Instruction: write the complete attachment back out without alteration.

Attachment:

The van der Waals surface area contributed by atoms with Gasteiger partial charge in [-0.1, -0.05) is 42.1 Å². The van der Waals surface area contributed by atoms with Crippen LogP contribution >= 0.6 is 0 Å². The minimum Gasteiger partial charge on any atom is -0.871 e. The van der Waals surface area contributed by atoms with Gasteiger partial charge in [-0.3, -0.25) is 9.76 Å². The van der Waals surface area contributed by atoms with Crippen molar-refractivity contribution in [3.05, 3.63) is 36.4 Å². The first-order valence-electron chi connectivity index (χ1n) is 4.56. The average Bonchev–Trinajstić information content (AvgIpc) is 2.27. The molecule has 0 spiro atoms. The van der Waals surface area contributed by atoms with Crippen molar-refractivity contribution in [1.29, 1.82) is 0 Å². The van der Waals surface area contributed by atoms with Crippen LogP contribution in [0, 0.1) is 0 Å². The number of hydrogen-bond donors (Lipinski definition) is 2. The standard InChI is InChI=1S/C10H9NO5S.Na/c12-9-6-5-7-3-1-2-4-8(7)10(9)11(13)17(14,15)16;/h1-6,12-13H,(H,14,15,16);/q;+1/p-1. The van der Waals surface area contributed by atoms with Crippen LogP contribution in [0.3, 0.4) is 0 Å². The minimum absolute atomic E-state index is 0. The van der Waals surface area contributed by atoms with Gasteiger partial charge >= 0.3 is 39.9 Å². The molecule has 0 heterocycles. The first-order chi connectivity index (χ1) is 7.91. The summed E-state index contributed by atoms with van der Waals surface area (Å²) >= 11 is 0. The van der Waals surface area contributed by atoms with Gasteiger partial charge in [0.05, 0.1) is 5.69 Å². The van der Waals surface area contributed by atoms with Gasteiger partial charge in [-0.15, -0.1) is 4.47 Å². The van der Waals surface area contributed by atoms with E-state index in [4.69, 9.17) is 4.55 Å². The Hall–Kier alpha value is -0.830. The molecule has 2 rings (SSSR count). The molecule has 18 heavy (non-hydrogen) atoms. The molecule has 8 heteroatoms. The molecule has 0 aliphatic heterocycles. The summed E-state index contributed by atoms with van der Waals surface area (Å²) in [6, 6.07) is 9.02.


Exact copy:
The van der Waals surface area contributed by atoms with Gasteiger partial charge in [-0.1, -0.05) is 42.1 Å². The van der Waals surface area contributed by atoms with Crippen LogP contribution >= 0.6 is 0 Å². The minimum Gasteiger partial charge on any atom is -0.871 e. The van der Waals surface area contributed by atoms with Gasteiger partial charge in [-0.3, -0.25) is 9.76 Å². The van der Waals surface area contributed by atoms with Crippen molar-refractivity contribution in [3.05, 3.63) is 36.4 Å². The first-order valence-electron chi connectivity index (χ1n) is 4.56. The average Bonchev–Trinajstić information content (AvgIpc) is 2.27. The molecule has 0 spiro atoms. The van der Waals surface area contributed by atoms with Crippen molar-refractivity contribution in [1.29, 1.82) is 0 Å². The van der Waals surface area contributed by atoms with Crippen LogP contribution in [0, 0.1) is 0 Å². The number of hydrogen-bond donors (Lipinski definition) is 2. The standard InChI is InChI=1S/C10H9NO5S.Na/c12-9-6-5-7-3-1-2-4-8(7)10(9)11(13)17(14,15)16;/h1-6,12-13H,(H,14,15,16);/q;+1/p-1. The van der Waals surface area contributed by atoms with Crippen LogP contribution in [0.3, 0.4) is 0 Å². The minimum absolute atomic E-state index is 0. The van der Waals surface area contributed by atoms with Gasteiger partial charge >= 0.3 is 39.9 Å². The molecule has 0 heterocycles. The first-order chi connectivity index (χ1) is 7.91. The summed E-state index contributed by atoms with van der Waals surface area (Å²) >= 11 is 0. The van der Waals surface area contributed by atoms with Gasteiger partial charge in [0.05, 0.1) is 5.69 Å². The van der Waals surface area contributed by atoms with Gasteiger partial charge in [-0.15, -0.1) is 4.47 Å². The van der Waals surface area contributed by atoms with E-state index in [4.69, 9.17) is 4.55 Å². The Hall–Kier alpha value is -0.830. The molecule has 2 rings (SSSR count). The molecule has 18 heavy (non-hydrogen) atoms. The molecule has 8 heteroatoms. The molecule has 0 aliphatic heterocycles. The summed E-state index contributed by atoms with van der Waals surface area (Å²) in [6, 6.07) is 9.02.